BRIDGTON, Maine – Every summer, Wally Wilson travels from his home in Portland, Ore. to the Maine woods to teach young men to master wilderness trip skills and become stewards of the environment. Wilson is in charge of the highly challenging Junior Maine Guide (JMG) program at Winona Camps.
“What we teach in the JMG program are intensely critical life skills,” said Wilson, who has spent more than 32 summers at Winona between 1952 and the present.
The program started at Winona in 1937. It is co-sponsored by the Maine Department of Inland Fisheries and Wildlife (IF&W) and the Maine Youth Camping Association (MYCA).
The JMG program is an important stepping stone to a career as a licensed wilderness guide and other outdoor-focused professions. Youths ages 14 to 18 are eligible to participate. As part of the hands-on program, they study orienteering, precise axe skills, advanced canoeing, tool crafting, first aid, and outdoor cooking. They also learn first-hand about environmental issues.
“A lot of these kids are under tremendous stress at home to succeed, but this is a different kind of stress,” said Wilson. “Although it is hard work, it is also fun, and there is a great sense of accomplishment.”
The JMG testing process takes place over the course of five days at Swan Island, a remote land mass in the Kennebec River in Richmond, Maine. Only 40 percent of candidates are usually successful during their first year.
For the past 30 years, Winona has taken its JMG candidates on a trip along the Allagash Wilderness Waterway, a 92-mile-long corridor of rivers and lakes that stretches through Maine’s remote North Woods. There, they get a chance to hone their skills before the testing camp.
“The biggest aspect of the trip is team building,” Wilson said. “The candidates often return as staff in future years and help guide other Winona campers.”
Of all the abilities candidates are required to master, Wilson says cooking is one of the most popular. Many are surprised how well one can eat in the wilderness – if you have the right tools and ingredients. “The boys like simple good meals,” Wilson said. “The first night out, we do barbecued spareribs. The second night is steak. After that, they make quesadillas, chicken tacos and pizza from scratch. They mix up the dough early in the day, and they love the results.”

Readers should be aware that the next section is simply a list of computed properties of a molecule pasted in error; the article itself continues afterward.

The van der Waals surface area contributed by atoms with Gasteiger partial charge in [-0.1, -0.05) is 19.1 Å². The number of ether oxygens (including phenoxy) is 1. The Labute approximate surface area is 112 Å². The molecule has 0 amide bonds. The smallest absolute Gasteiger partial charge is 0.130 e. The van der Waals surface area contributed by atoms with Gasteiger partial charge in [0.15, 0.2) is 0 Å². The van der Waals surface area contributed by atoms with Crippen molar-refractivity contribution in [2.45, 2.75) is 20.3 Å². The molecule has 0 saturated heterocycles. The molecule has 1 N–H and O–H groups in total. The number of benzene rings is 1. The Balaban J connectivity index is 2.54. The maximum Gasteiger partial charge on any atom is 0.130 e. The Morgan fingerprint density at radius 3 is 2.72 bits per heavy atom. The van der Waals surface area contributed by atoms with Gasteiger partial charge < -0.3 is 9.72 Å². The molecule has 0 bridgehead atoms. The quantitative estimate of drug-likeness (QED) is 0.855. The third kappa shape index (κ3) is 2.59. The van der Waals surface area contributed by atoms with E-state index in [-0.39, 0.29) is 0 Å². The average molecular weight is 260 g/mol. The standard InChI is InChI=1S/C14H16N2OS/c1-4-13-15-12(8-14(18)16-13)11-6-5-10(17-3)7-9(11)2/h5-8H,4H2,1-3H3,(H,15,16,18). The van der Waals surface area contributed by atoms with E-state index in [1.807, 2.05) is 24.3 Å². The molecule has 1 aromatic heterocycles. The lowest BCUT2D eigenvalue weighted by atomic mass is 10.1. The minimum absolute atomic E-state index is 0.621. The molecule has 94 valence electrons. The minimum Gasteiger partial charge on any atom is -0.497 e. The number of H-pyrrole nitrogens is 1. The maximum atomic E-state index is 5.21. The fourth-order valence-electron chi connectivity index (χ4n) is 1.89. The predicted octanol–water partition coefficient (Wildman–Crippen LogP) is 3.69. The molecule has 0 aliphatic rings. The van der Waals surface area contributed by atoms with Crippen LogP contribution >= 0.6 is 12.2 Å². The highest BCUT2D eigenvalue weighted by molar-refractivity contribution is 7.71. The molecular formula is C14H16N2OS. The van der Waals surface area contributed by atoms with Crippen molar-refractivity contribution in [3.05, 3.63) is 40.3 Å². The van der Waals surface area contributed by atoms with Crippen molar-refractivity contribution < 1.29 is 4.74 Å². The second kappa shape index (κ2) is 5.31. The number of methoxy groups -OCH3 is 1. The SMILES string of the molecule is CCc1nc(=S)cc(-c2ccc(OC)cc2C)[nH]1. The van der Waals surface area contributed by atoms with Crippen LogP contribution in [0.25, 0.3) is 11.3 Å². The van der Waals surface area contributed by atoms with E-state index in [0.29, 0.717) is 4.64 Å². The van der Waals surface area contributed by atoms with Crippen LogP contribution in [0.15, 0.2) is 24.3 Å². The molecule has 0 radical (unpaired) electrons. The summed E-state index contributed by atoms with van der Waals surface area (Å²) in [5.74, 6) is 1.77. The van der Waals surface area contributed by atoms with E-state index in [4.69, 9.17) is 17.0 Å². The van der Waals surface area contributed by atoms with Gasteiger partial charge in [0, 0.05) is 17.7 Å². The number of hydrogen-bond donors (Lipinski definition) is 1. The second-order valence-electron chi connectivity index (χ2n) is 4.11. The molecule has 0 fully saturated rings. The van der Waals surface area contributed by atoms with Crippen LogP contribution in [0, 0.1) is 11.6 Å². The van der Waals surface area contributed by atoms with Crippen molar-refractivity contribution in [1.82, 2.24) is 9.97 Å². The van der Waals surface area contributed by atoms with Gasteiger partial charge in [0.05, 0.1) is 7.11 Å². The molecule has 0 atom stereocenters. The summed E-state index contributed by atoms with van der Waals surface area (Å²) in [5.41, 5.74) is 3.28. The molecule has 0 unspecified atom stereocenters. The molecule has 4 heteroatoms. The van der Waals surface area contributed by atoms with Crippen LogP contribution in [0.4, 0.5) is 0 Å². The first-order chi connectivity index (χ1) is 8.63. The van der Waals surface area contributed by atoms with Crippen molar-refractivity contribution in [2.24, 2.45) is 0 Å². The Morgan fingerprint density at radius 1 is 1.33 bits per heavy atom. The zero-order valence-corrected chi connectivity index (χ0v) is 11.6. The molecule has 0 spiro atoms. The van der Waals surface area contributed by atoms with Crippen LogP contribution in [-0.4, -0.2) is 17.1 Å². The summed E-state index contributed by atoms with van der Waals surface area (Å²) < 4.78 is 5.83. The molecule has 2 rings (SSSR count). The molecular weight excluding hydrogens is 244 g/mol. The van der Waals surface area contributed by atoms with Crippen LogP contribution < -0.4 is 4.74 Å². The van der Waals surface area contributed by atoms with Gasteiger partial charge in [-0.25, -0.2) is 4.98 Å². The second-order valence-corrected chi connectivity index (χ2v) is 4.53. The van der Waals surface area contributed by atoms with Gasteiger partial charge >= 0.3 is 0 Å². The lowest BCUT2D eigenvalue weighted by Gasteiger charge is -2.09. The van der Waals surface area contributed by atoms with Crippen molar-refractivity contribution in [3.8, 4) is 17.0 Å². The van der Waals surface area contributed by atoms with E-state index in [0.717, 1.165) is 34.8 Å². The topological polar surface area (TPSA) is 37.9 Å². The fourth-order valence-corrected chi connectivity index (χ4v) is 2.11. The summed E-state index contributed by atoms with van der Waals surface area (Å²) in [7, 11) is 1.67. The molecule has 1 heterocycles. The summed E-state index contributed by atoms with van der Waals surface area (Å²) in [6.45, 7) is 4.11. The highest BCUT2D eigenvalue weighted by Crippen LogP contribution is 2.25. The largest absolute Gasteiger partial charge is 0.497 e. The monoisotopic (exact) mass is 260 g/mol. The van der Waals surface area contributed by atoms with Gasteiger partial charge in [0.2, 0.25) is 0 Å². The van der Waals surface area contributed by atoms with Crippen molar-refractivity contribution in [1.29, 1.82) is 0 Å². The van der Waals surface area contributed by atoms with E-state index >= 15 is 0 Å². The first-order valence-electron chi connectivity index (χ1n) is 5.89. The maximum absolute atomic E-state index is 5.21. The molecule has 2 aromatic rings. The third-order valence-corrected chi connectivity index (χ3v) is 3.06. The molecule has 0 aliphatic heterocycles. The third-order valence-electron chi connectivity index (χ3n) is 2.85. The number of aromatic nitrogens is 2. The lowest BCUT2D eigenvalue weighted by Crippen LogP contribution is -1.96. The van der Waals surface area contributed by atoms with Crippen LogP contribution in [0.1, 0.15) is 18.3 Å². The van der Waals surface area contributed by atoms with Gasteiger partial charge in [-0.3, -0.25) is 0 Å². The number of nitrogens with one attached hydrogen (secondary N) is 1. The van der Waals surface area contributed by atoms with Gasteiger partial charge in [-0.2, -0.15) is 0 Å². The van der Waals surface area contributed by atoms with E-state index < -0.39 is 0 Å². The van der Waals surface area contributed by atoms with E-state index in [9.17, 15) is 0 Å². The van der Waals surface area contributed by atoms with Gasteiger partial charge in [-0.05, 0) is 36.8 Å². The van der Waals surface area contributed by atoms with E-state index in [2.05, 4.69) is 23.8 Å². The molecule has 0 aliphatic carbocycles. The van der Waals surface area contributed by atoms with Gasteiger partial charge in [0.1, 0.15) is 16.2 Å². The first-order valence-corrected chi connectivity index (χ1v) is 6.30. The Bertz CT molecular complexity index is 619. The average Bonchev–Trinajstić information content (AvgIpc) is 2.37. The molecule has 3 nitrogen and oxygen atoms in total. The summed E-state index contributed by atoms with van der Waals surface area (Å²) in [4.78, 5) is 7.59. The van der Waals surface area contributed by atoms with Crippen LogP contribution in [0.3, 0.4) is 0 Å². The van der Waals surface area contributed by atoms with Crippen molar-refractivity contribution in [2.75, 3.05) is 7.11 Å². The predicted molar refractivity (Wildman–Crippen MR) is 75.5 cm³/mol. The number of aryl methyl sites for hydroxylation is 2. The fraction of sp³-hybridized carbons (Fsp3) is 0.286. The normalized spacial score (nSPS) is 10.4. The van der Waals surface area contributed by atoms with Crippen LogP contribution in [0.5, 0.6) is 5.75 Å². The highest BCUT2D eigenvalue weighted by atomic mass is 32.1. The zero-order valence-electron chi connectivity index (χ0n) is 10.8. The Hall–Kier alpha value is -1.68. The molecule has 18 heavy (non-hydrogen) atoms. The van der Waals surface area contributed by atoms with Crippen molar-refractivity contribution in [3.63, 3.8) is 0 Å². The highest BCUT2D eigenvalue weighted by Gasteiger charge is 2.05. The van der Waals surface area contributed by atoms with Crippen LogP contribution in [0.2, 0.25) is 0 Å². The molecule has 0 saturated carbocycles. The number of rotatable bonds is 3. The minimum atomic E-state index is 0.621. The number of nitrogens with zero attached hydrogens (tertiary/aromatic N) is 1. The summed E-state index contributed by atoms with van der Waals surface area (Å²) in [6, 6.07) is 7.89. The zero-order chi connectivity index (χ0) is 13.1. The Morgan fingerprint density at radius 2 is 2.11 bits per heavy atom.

Map reading is one of the toughest requirements. JMG candidates must memorize Maine maps including 20 towns and cities, 15 lakes, 10 state parks and all seven major rivers. At the final test, they are given a blank map with only a few topographic details. They must be able to identify the map to pass. Candidates then create a “map of area” using their own map, compass readings and a protractor. Each candidate must also pass a hands-on test using a map and compass to demonstrate their competency.
Another challenging component is the wet day fire. Candidates must boil water in 20 minutes or less using wet wood. Five anti-strike matches, an axe and knife are the only tools they are given. Using paper is not permitted. “The assistant director of our JMG program holds the all-time record,” said Wilson. “He did it in seven minutes.”
Candidates must also be able to make a tarp shelter and an individual fireplace that will sustain them for an evening.
“Once they have their certification, they will be qualified to get a job working for a Registered Maine Guide as an assistant,” stated Wilson. “There’s not a Maine Guide in the state who wouldn’t want to hire one of these kids. But no matter what they choose to do with their certification, every successful candidate will leave the program with excellent outdoor skills, self-confidence and strong self-esteem.”
During the school year, Wilson teaches Spanish at the Catlin Gabel School in Portland, Ore. He grew up in West Hartford, Conn., but spent his summers on the shores of Moose Pond. Wilson became a JMG while attending Winona in 1960. As a member of the camp staff in 1997, he started working as coordinator of the JMG program. He met his wife Darryl at a Winona/Wyonegonic Dance in 1969. Wyonegonic, a girls camp just down the road in Bridgton, is the sister camp of Winona. Their son became a JMG in 2003.
Founded in 1908, Winona Camps is a traditional camp for boys in Bridgton, Maine. During the 2007 summer season, Winona will celebrate its 100 year anniversary. Located about an hour northwest of Portland, Maine, the camp offers a variety of outdoor adventure activities while encouraging curiosity and exploration. The camp aims to preserve a sense of earned accomplishment and perseverance, while celebrating milestones of success to help boys to nurture their sense of self and their self-esteem.